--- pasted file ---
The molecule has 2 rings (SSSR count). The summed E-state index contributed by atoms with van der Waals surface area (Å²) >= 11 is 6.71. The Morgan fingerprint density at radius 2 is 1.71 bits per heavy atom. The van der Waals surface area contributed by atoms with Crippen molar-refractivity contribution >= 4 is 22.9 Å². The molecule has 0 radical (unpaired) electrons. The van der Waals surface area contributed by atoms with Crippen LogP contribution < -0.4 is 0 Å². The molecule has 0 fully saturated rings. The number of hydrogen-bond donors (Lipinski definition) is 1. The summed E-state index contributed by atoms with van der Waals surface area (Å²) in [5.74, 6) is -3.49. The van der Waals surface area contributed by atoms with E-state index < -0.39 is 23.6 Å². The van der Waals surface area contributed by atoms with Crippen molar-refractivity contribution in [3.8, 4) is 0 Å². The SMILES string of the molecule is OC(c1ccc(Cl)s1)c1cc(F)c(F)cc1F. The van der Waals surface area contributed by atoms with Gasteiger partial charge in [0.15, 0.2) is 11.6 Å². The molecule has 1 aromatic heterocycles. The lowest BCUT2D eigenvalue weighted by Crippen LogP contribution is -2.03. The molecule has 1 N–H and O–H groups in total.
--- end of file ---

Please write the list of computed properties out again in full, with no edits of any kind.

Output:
The molecule has 2 rings (SSSR count). The summed E-state index contributed by atoms with van der Waals surface area (Å²) >= 11 is 6.71. The Morgan fingerprint density at radius 2 is 1.71 bits per heavy atom. The van der Waals surface area contributed by atoms with Crippen molar-refractivity contribution >= 4 is 22.9 Å². The molecule has 0 radical (unpaired) electrons. The van der Waals surface area contributed by atoms with Crippen LogP contribution < -0.4 is 0 Å². The molecule has 0 fully saturated rings. The number of hydrogen-bond donors (Lipinski definition) is 1. The summed E-state index contributed by atoms with van der Waals surface area (Å²) in [5.74, 6) is -3.49. The van der Waals surface area contributed by atoms with E-state index < -0.39 is 23.6 Å². The van der Waals surface area contributed by atoms with Crippen molar-refractivity contribution in [3.8, 4) is 0 Å². The SMILES string of the molecule is OC(c1ccc(Cl)s1)c1cc(F)c(F)cc1F. The van der Waals surface area contributed by atoms with Gasteiger partial charge in [0.15, 0.2) is 11.6 Å². The molecule has 1 aromatic heterocycles. The lowest BCUT2D eigenvalue weighted by Crippen LogP contribution is -2.03. The molecule has 1 N–H and O–H groups in total.